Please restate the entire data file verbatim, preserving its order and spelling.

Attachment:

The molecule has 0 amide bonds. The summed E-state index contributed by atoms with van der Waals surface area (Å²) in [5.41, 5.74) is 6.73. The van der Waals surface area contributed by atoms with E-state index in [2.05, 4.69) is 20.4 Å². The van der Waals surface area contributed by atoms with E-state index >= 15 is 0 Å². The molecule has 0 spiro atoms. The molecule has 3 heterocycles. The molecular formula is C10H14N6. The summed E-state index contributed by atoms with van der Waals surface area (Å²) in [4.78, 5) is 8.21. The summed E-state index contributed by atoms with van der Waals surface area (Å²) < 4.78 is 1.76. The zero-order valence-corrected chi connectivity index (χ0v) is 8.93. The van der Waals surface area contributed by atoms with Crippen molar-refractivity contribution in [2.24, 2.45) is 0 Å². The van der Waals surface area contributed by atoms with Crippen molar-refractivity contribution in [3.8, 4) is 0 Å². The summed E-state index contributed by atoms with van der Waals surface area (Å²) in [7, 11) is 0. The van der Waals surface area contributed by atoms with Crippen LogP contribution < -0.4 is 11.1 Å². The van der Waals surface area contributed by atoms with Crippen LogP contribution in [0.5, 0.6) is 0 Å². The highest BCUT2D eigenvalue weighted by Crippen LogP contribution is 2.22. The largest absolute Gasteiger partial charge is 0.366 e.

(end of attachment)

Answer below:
The molecule has 0 amide bonds. The summed E-state index contributed by atoms with van der Waals surface area (Å²) in [5.41, 5.74) is 6.73. The van der Waals surface area contributed by atoms with E-state index in [2.05, 4.69) is 20.4 Å². The van der Waals surface area contributed by atoms with E-state index >= 15 is 0 Å². The molecule has 0 spiro atoms. The molecule has 3 heterocycles. The molecular formula is C10H14N6. The summed E-state index contributed by atoms with van der Waals surface area (Å²) in [4.78, 5) is 8.21. The summed E-state index contributed by atoms with van der Waals surface area (Å²) < 4.78 is 1.76. The zero-order valence-corrected chi connectivity index (χ0v) is 8.93. The van der Waals surface area contributed by atoms with Crippen molar-refractivity contribution in [2.24, 2.45) is 0 Å². The van der Waals surface area contributed by atoms with Crippen molar-refractivity contribution in [3.8, 4) is 0 Å². The summed E-state index contributed by atoms with van der Waals surface area (Å²) in [7, 11) is 0. The van der Waals surface area contributed by atoms with Crippen LogP contribution < -0.4 is 11.1 Å². The van der Waals surface area contributed by atoms with Crippen LogP contribution in [0.5, 0.6) is 0 Å². The highest BCUT2D eigenvalue weighted by Crippen LogP contribution is 2.22. The largest absolute Gasteiger partial charge is 0.366 e.